An Interview with Hans Camenzind


Oral History – Hans Camenzind



You mentioned the term “rubylith” as required in the IC design process. How was that used? 

There was an Exacto knife attached to a parallel arm.  You used this to cut out the “runs”  (in the rubylith),  and peel off very carefully the plastic material from the area that’s not supposed to be there.  Next, you photograph that, reduce it in size. The rubylith mask is about 300X.   You had a table that was calibrated in hundredths of millimeters, still, it was almost impossible -  if you had two resistors that had to match, to make them absolutely identical. It depends on how much patience you had with that arm.


Nowadays, you do it on the computer.  It is a mathematical abstraction, and it’s absolutely accurate.  A resistor is five micrometers wide and that means 5.00000.  And the second one is exactly the same, and the accuracy only depends on an apparatus that takes this number and converts it into a position and shines light on a mask.  The biggest step today, if I designed a new circuit the size of the 555, the design would be about three weeks. I would not breadboard it – I’d simulate it on a computer, and while doing that, I can put in all the variations of the components (its called a Monte Carlo analysis), and they appear in random combinations, and I can be absolutely sure I’ve included all the production variations. So that’s number one.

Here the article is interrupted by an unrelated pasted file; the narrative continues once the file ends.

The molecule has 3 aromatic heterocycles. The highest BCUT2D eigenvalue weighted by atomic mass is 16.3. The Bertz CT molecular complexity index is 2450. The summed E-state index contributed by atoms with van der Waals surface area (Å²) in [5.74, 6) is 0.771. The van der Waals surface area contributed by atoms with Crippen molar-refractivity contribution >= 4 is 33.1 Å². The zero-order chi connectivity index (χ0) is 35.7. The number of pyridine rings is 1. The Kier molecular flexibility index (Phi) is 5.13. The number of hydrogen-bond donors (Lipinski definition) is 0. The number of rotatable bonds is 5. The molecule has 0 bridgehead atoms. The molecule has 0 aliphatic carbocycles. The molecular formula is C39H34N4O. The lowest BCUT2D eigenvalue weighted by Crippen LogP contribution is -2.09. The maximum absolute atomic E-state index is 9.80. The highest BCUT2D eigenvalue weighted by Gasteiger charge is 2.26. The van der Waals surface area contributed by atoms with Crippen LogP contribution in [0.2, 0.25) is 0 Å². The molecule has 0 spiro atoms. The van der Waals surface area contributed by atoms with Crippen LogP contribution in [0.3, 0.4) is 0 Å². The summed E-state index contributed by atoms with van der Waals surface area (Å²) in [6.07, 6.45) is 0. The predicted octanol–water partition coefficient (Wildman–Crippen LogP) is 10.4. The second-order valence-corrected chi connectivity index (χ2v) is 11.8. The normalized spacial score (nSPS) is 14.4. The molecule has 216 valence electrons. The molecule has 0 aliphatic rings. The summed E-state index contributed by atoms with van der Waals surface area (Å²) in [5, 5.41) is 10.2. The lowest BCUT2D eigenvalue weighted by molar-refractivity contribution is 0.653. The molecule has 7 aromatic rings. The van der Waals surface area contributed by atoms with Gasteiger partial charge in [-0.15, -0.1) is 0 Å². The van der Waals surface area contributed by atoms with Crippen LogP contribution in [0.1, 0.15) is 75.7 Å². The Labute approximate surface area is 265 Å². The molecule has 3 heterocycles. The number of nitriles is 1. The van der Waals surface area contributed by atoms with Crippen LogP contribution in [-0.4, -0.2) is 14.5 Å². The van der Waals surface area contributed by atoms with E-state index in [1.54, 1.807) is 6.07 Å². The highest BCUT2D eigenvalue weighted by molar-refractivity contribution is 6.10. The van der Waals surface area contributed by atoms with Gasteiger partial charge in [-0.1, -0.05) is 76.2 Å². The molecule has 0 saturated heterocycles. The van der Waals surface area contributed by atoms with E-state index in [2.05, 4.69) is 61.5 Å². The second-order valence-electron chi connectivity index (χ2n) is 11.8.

Oral History – Hans Camenzind



Number two, I can compare the circuit diagram with the layout (the layout of course is done on the computer too), and be 100% certain it is correct.  There are no mistakes. I’ve never seen a human being that can do that.  It really takes a computer. 


So, if you used these modern tools now, how long would the 555 work take?

(In addition to the three weeks design we just discussed), the layout would take about two days.  And then you have to wait.  Some companies can make a prototype in four weeks, and some can take six months. It depends on how busy they are.  I have moved integrated circuits into production from start to finish, from the day I got the contract to the day we had 100 pieces, in six weeks. It can be done.


What a change in 30 years! 

Yes, and during that time designing ICs has become much more pleasant.  I mean it is really a pleasure to design an IC today.  It was a pain in the neck back then (it was interesting and challenging), but I remember the days, bent over a light table, checking until you had a backache – it was very laborious. 






Go To Camenzind Oral History,Page 9





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